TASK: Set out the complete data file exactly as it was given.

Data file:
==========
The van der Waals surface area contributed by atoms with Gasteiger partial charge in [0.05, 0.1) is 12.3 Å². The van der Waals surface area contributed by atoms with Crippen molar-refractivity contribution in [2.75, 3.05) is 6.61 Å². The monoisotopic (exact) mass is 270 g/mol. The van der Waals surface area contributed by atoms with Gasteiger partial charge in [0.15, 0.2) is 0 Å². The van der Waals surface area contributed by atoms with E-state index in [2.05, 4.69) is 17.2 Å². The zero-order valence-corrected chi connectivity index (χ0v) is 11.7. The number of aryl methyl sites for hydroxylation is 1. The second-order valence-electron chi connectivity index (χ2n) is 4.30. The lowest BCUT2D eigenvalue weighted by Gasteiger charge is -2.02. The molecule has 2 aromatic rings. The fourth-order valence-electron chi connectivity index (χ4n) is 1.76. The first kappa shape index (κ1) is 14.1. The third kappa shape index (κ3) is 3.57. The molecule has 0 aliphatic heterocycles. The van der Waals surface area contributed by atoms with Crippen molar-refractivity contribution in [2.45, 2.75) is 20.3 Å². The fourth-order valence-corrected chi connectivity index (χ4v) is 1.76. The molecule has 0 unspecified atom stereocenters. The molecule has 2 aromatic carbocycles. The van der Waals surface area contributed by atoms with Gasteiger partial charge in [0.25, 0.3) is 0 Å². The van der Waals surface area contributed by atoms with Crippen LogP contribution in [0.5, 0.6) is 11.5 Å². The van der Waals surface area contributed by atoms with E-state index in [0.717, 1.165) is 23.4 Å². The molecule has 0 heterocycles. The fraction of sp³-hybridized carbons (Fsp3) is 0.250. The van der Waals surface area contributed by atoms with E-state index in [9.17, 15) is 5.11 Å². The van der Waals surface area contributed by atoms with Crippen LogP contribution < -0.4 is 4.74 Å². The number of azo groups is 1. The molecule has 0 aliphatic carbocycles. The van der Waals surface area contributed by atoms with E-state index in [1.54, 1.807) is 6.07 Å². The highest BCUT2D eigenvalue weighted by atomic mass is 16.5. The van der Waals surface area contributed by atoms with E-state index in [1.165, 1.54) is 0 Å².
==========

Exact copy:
The van der Waals surface area contributed by atoms with Gasteiger partial charge in [0.05, 0.1) is 12.3 Å². The van der Waals surface area contributed by atoms with Crippen molar-refractivity contribution in [2.75, 3.05) is 6.61 Å². The monoisotopic (exact) mass is 270 g/mol. The van der Waals surface area contributed by atoms with Gasteiger partial charge in [0.15, 0.2) is 0 Å². The van der Waals surface area contributed by atoms with E-state index in [2.05, 4.69) is 17.2 Å². The zero-order valence-corrected chi connectivity index (χ0v) is 11.7. The number of aryl methyl sites for hydroxylation is 1. The second-order valence-electron chi connectivity index (χ2n) is 4.30. The lowest BCUT2D eigenvalue weighted by Gasteiger charge is -2.02. The molecule has 2 aromatic rings. The fourth-order valence-electron chi connectivity index (χ4n) is 1.76. The first kappa shape index (κ1) is 14.1. The third kappa shape index (κ3) is 3.57. The molecule has 0 aliphatic heterocycles. The van der Waals surface area contributed by atoms with Crippen molar-refractivity contribution in [2.45, 2.75) is 20.3 Å². The fourth-order valence-corrected chi connectivity index (χ4v) is 1.76. The molecule has 0 unspecified atom stereocenters. The molecule has 2 aromatic carbocycles. The van der Waals surface area contributed by atoms with Gasteiger partial charge in [0.25, 0.3) is 0 Å². The van der Waals surface area contributed by atoms with Crippen LogP contribution in [0.5, 0.6) is 11.5 Å². The van der Waals surface area contributed by atoms with E-state index in [0.717, 1.165) is 23.4 Å². The molecule has 0 heterocycles. The fraction of sp³-hybridized carbons (Fsp3) is 0.250. The van der Waals surface area contributed by atoms with E-state index in [9.17, 15) is 5.11 Å². The van der Waals surface area contributed by atoms with Crippen LogP contribution < -0.4 is 4.74 Å². The number of azo groups is 1. The molecule has 0 aliphatic carbocycles. The van der Waals surface area contributed by atoms with E-state index in [1.54, 1.807) is 6.07 Å². The highest BCUT2D eigenvalue weighted by atomic mass is 16.5. The van der Waals surface area contributed by atoms with E-state index in [1.165, 1.54) is 0 Å².